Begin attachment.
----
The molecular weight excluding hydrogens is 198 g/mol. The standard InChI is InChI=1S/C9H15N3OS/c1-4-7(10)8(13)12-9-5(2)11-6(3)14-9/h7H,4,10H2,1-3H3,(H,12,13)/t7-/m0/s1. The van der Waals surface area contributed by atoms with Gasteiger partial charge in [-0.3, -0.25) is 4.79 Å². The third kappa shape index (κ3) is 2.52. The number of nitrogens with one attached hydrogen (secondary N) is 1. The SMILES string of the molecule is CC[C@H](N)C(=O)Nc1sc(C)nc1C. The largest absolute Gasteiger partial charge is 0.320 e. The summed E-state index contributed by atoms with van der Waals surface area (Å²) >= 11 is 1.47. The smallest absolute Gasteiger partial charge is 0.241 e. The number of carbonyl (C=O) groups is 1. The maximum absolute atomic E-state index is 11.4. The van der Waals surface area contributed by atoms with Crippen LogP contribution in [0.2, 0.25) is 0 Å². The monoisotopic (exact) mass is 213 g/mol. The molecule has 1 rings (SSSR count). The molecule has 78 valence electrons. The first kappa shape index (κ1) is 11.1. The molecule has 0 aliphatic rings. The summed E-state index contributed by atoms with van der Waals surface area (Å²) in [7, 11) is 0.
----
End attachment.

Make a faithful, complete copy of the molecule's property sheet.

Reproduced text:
The molecular weight excluding hydrogens is 198 g/mol. The standard InChI is InChI=1S/C9H15N3OS/c1-4-7(10)8(13)12-9-5(2)11-6(3)14-9/h7H,4,10H2,1-3H3,(H,12,13)/t7-/m0/s1. The van der Waals surface area contributed by atoms with Gasteiger partial charge in [-0.3, -0.25) is 4.79 Å². The third kappa shape index (κ3) is 2.52. The number of nitrogens with one attached hydrogen (secondary N) is 1. The SMILES string of the molecule is CC[C@H](N)C(=O)Nc1sc(C)nc1C. The largest absolute Gasteiger partial charge is 0.320 e. The summed E-state index contributed by atoms with van der Waals surface area (Å²) >= 11 is 1.47. The smallest absolute Gasteiger partial charge is 0.241 e. The number of carbonyl (C=O) groups is 1. The maximum absolute atomic E-state index is 11.4. The van der Waals surface area contributed by atoms with Crippen LogP contribution in [0.2, 0.25) is 0 Å². The monoisotopic (exact) mass is 213 g/mol. The molecule has 1 rings (SSSR count). The molecule has 78 valence electrons. The first kappa shape index (κ1) is 11.1. The molecule has 0 aliphatic rings. The summed E-state index contributed by atoms with van der Waals surface area (Å²) in [7, 11) is 0.